Solutions to the housing crisis

Ritchie Clapson CEng MIStructE, co-founder of propertyCEO, looks at how politics is compounding the ongoing housing crisis and how best to address this.

Related topics:  Property,  Government,  Housing Crisis,  Politics
Ritchie Clapson CEng MIStructE | propertyCEO
1st December 2023
Ritchie Clapson 456
"England’s biggest new town since Milton Keynes is Northstowe, near Cambridge. Here around 1,200 homes have been built out of a planned 10,000, although some six years after the first house was built, it still has no shop, pub, doctor’s surgery, or café. It does have a postbox"
- Ritchie Clapson - propertyCEO

I’m not entirely sure that age automatically conveys wisdom, but it certainly allows you to reflect more on things you see in the news.

Labour recently revealed its plans to tackle the country’s housing crisis; these include streamlining the planning system and building new towns. They’re ideas with merit, but I've heard this talk several times before, from politicians of every party, but the talk is rarely followed up by the walk.

In 2021 the Conservatives set themselves a 300,000 new houses target (to be built by the middle of the decade), but in 2022 the current Secretary of State responsible for housing, Michael Gove backtracked when confronted by a rebellion by Tory backbenchers.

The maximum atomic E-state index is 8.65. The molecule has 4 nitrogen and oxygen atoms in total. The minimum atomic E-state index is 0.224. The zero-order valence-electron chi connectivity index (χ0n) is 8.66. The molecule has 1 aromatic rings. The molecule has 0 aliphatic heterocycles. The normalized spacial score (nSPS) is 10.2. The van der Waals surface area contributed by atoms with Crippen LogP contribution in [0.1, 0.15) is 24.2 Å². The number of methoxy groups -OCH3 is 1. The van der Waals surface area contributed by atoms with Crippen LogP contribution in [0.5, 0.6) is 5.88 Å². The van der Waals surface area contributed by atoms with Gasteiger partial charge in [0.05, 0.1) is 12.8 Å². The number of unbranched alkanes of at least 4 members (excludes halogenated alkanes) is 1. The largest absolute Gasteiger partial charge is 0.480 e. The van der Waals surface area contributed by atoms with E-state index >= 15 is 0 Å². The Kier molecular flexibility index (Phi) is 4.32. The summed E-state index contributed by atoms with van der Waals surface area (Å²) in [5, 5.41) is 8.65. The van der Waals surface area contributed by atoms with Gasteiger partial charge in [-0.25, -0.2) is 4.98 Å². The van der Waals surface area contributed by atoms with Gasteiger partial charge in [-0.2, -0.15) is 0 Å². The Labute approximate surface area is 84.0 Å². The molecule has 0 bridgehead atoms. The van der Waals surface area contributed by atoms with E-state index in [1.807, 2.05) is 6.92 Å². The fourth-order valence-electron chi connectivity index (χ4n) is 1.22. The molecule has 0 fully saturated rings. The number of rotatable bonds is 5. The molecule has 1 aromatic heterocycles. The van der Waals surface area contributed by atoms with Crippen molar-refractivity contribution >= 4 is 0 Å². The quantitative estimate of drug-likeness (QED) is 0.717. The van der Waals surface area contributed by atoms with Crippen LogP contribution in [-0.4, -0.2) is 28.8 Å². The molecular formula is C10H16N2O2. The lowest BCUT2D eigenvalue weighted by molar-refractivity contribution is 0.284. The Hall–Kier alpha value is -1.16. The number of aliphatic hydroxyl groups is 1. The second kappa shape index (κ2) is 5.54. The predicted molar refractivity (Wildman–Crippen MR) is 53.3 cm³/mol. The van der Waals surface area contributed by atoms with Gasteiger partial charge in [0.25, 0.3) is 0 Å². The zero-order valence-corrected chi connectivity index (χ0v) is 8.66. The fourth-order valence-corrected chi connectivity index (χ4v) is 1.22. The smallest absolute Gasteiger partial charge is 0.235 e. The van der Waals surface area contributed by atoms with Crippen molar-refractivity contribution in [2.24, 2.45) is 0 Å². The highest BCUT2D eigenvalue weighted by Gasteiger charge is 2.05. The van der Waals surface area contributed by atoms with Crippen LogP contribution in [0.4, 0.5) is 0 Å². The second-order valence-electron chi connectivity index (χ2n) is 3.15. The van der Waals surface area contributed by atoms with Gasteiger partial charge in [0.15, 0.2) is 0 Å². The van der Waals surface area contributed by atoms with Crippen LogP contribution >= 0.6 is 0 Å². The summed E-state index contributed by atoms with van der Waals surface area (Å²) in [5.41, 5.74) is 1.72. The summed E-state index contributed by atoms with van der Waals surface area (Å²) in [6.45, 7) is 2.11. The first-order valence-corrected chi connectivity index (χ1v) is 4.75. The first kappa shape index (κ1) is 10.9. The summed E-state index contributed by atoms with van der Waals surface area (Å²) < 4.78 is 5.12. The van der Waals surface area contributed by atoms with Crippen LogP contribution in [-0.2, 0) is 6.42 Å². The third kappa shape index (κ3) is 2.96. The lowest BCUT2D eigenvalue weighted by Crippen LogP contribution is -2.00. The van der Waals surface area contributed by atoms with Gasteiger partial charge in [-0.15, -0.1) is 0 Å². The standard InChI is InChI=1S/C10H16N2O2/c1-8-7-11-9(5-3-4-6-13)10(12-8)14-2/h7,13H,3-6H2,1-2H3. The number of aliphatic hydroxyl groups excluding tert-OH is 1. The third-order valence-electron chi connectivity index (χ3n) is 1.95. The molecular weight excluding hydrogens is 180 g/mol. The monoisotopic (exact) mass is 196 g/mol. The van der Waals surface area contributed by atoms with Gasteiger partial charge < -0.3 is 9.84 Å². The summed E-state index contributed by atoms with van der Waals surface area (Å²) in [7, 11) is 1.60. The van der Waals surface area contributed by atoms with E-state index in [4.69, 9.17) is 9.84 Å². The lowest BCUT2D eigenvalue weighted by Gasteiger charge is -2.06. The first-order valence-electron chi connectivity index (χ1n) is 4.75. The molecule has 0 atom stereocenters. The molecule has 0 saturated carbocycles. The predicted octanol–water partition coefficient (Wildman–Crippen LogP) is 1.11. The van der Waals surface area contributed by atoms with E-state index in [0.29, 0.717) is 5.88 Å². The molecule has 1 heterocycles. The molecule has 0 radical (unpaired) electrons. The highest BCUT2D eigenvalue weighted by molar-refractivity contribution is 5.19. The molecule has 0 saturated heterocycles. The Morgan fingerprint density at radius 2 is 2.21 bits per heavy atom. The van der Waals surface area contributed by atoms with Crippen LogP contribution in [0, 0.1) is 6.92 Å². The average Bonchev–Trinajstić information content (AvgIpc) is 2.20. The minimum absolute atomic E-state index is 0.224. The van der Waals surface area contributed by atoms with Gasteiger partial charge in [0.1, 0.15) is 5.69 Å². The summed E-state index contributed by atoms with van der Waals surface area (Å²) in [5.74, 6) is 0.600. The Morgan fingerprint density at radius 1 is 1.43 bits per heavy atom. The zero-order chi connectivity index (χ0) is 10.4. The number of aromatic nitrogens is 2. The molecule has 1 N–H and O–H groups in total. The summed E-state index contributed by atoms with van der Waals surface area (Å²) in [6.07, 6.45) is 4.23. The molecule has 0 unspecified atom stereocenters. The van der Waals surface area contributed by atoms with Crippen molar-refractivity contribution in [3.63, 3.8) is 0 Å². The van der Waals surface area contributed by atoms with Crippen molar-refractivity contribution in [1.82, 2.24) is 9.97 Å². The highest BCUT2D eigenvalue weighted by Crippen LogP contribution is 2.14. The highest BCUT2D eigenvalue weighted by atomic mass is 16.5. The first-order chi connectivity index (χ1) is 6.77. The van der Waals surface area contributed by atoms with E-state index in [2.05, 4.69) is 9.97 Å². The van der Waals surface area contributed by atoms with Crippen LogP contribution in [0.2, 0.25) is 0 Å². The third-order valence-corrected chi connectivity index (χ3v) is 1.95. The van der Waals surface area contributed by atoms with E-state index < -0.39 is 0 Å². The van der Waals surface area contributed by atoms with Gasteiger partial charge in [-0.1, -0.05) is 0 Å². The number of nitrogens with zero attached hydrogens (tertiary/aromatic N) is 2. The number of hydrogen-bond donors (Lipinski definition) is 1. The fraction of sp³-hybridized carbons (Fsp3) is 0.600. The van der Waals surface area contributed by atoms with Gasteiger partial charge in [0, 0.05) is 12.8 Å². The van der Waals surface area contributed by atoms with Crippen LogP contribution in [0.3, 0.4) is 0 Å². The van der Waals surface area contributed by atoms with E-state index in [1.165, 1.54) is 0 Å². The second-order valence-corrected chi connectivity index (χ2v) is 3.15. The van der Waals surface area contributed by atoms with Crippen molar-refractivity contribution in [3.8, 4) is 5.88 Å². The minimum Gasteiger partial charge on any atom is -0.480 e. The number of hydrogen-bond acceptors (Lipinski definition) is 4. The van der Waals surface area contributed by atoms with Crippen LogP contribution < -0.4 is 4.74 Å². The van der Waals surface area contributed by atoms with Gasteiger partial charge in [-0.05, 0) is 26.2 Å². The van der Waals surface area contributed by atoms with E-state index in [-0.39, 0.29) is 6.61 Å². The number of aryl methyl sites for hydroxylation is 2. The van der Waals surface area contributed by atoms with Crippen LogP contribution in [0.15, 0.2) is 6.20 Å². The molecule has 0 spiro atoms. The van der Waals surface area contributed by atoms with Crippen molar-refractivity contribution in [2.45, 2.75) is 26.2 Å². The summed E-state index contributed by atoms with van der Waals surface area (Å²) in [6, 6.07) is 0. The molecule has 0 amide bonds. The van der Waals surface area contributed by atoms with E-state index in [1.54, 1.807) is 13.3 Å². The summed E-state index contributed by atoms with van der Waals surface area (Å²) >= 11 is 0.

Revolving door appointments

In the last ten years, there have been fourteen Ministers of State for Housing. At the time of writing, the current incumbent, Lee Rowley, has begun his second stint.

The first time round he lasted just 48 days – I’m sure you can guess who gave him the job. Is this kind of turnover really in the best interests of a nation in need of so many new homes? Does it make us feel that finding solutions to our housing issues is really being taken seriously?

The reason we’ve had a housing crisis for as long as most people can remember is that it seems impossible to solve without upsetting people. Most politicians are upset-people averse, so little gets achieved.